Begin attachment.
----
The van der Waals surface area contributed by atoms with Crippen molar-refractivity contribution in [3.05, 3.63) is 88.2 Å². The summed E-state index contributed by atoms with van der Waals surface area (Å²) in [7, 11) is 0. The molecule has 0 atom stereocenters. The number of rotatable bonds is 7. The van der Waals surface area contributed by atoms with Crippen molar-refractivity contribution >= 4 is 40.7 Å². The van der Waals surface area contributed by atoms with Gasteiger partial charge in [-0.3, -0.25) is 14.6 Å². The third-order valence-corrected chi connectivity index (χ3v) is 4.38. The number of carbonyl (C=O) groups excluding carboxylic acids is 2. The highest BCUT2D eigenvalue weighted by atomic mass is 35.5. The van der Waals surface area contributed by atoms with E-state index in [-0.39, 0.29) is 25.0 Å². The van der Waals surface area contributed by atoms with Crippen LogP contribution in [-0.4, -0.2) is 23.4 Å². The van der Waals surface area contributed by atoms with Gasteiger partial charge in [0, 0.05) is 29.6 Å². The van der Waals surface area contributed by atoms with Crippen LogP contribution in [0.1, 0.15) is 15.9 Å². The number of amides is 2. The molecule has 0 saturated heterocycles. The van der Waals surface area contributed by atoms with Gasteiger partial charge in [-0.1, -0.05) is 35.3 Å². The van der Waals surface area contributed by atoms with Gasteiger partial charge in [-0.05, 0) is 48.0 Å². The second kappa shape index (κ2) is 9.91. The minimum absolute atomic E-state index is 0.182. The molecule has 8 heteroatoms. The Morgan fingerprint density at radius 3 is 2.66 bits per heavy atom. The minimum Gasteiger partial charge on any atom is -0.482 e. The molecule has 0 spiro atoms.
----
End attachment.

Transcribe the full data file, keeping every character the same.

The van der Waals surface area contributed by atoms with Crippen molar-refractivity contribution in [3.05, 3.63) is 88.2 Å². The summed E-state index contributed by atoms with van der Waals surface area (Å²) in [7, 11) is 0. The molecule has 0 atom stereocenters. The number of rotatable bonds is 7. The van der Waals surface area contributed by atoms with Crippen molar-refractivity contribution >= 4 is 40.7 Å². The van der Waals surface area contributed by atoms with Gasteiger partial charge in [-0.3, -0.25) is 14.6 Å². The third-order valence-corrected chi connectivity index (χ3v) is 4.38. The number of carbonyl (C=O) groups excluding carboxylic acids is 2. The highest BCUT2D eigenvalue weighted by atomic mass is 35.5. The van der Waals surface area contributed by atoms with E-state index in [-0.39, 0.29) is 25.0 Å². The van der Waals surface area contributed by atoms with Crippen LogP contribution in [-0.4, -0.2) is 23.4 Å². The van der Waals surface area contributed by atoms with Gasteiger partial charge in [0, 0.05) is 29.6 Å². The van der Waals surface area contributed by atoms with Crippen LogP contribution in [0.1, 0.15) is 15.9 Å². The number of amides is 2. The molecule has 0 saturated heterocycles. The van der Waals surface area contributed by atoms with Gasteiger partial charge in [-0.1, -0.05) is 35.3 Å². The van der Waals surface area contributed by atoms with Gasteiger partial charge in [-0.05, 0) is 48.0 Å². The second kappa shape index (κ2) is 9.91. The minimum absolute atomic E-state index is 0.182. The molecule has 8 heteroatoms. The Morgan fingerprint density at radius 3 is 2.66 bits per heavy atom. The minimum Gasteiger partial charge on any atom is -0.482 e. The molecule has 0 spiro atoms.